Why is a woodpecker pecking on my house? – Part 2
The key to getting rid of woodpeckers is to figure out why they are there and work on removing or diverting the attraction:
If the woodpecker is making a long, straight line of small holes, a series of small deep holes, or is excavating tunnels in the wood, it’s feeding on bugs inside the wood and you have an insect problem. You’ll need to get an exterminator in pronto to take care of it so there’s nothing for the woodpeckers to eat.
In the meantime, you may be able to distract the birds by offering suet and mealworms (live or dried) in a spot that’s away from the house.
Before you try this, make sure that foraging is really the reason for the woodpecker holes on your house. If the woodpeckers are pecking your house for a different reason, suet and other foods may make the problem worse by attracting more woodpeckers.
Note: If you have wood siding, rails, deck, shingles or shakes, or door/window frames, you may be able to prevent insects from ever becoming an issue by treating your with a good quality wood preservative and sealant to keep bugs out. Be sure to follow the recommended schedule to keep your wood in good condition.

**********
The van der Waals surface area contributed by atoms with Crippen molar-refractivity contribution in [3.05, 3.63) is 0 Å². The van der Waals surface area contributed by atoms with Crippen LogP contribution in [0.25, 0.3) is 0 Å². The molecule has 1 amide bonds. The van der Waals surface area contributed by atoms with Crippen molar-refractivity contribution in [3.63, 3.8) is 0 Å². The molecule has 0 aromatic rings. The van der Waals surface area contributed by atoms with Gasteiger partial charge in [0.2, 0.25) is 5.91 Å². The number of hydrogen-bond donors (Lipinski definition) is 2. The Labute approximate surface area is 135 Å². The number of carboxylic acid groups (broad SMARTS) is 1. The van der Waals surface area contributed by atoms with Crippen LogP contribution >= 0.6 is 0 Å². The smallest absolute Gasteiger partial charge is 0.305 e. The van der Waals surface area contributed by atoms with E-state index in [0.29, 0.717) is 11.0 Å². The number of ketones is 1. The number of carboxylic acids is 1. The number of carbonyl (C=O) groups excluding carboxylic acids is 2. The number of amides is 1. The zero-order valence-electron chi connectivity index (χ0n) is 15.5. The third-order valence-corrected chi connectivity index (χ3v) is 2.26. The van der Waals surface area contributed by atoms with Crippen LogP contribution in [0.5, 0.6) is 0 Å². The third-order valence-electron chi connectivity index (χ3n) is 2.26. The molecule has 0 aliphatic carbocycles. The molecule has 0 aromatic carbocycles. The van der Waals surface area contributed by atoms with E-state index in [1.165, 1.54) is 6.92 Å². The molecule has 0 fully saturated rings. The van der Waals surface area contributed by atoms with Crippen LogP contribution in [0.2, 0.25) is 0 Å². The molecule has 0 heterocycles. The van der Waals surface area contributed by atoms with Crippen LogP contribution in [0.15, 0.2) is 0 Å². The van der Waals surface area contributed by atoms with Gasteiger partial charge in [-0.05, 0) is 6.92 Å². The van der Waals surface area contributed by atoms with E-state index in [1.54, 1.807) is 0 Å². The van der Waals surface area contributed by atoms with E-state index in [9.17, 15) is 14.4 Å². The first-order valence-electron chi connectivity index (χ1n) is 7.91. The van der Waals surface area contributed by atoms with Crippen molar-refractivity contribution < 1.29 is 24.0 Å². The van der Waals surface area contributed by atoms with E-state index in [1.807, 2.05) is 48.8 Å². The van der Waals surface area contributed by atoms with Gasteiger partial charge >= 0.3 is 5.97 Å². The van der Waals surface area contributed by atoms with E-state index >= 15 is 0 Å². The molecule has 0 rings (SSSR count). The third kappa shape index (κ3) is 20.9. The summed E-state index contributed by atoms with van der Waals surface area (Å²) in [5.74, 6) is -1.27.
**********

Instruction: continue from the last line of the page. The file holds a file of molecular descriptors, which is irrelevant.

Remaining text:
Nesting and roosting
Large, roundish and deep holes mean the woodpecker is excavating a nest or a roost (a shallower cavity meant to be a safe place to sleep at night).
Some homeowners have been able to divert this activity by placing a suitable nest box on top of the hole and a few more nest boxes elsewhere on the house. If you do this, be sure to pack the boxes full of wood chips, shavings or coarse sawdust which will keep other birds from nesting there and allow woodpeckers to simulate excavation, which is a natural part of their nesting activity.